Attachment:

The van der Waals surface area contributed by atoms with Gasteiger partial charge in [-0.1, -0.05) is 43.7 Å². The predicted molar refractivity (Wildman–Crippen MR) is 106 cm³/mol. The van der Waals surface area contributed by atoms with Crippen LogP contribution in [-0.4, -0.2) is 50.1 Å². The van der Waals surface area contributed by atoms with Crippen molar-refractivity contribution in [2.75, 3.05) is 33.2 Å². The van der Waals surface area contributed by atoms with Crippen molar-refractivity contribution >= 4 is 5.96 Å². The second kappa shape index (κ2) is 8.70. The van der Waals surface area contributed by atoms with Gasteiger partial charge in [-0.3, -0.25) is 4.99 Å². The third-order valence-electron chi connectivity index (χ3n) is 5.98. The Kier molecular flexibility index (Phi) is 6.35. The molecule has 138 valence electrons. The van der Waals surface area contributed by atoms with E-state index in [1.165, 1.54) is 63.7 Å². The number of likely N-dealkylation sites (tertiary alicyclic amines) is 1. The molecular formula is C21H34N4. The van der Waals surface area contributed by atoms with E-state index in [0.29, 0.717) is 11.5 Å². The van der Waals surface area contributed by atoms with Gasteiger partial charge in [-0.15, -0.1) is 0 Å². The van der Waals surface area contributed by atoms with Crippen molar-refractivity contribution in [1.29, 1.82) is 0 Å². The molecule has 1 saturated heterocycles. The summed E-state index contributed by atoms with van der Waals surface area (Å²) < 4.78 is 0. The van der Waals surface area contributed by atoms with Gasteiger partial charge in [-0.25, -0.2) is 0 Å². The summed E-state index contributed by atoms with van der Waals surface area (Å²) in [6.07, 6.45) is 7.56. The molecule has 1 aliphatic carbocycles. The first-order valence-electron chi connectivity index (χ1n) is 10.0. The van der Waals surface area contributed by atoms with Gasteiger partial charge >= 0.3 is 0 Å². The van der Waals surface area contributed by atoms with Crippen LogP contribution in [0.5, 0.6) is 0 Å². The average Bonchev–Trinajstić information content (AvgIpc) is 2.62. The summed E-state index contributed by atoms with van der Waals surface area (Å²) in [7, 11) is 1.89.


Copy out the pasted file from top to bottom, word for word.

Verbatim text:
The van der Waals surface area contributed by atoms with Gasteiger partial charge in [-0.1, -0.05) is 43.7 Å². The predicted molar refractivity (Wildman–Crippen MR) is 106 cm³/mol. The van der Waals surface area contributed by atoms with Crippen LogP contribution in [-0.4, -0.2) is 50.1 Å². The van der Waals surface area contributed by atoms with Crippen molar-refractivity contribution in [2.75, 3.05) is 33.2 Å². The van der Waals surface area contributed by atoms with Crippen molar-refractivity contribution >= 4 is 5.96 Å². The second kappa shape index (κ2) is 8.70. The van der Waals surface area contributed by atoms with Gasteiger partial charge in [-0.3, -0.25) is 4.99 Å². The third-order valence-electron chi connectivity index (χ3n) is 5.98. The Kier molecular flexibility index (Phi) is 6.35. The molecule has 138 valence electrons. The van der Waals surface area contributed by atoms with E-state index in [1.165, 1.54) is 63.7 Å². The number of likely N-dealkylation sites (tertiary alicyclic amines) is 1. The molecular formula is C21H34N4. The van der Waals surface area contributed by atoms with E-state index in [0.29, 0.717) is 11.5 Å². The van der Waals surface area contributed by atoms with Gasteiger partial charge in [-0.15, -0.1) is 0 Å². The van der Waals surface area contributed by atoms with Crippen molar-refractivity contribution in [1.29, 1.82) is 0 Å². The molecule has 1 saturated heterocycles. The summed E-state index contributed by atoms with van der Waals surface area (Å²) < 4.78 is 0. The van der Waals surface area contributed by atoms with Gasteiger partial charge in [-0.25, -0.2) is 0 Å². The summed E-state index contributed by atoms with van der Waals surface area (Å²) in [6.07, 6.45) is 7.56. The molecule has 1 aliphatic carbocycles. The first-order valence-electron chi connectivity index (χ1n) is 10.0. The van der Waals surface area contributed by atoms with Gasteiger partial charge >= 0.3 is 0 Å². The van der Waals surface area contributed by atoms with Crippen LogP contribution in [0.5, 0.6) is 0 Å². The average Bonchev–Trinajstić information content (AvgIpc) is 2.62. The summed E-state index contributed by atoms with van der Waals surface area (Å²) in [7, 11) is 1.89.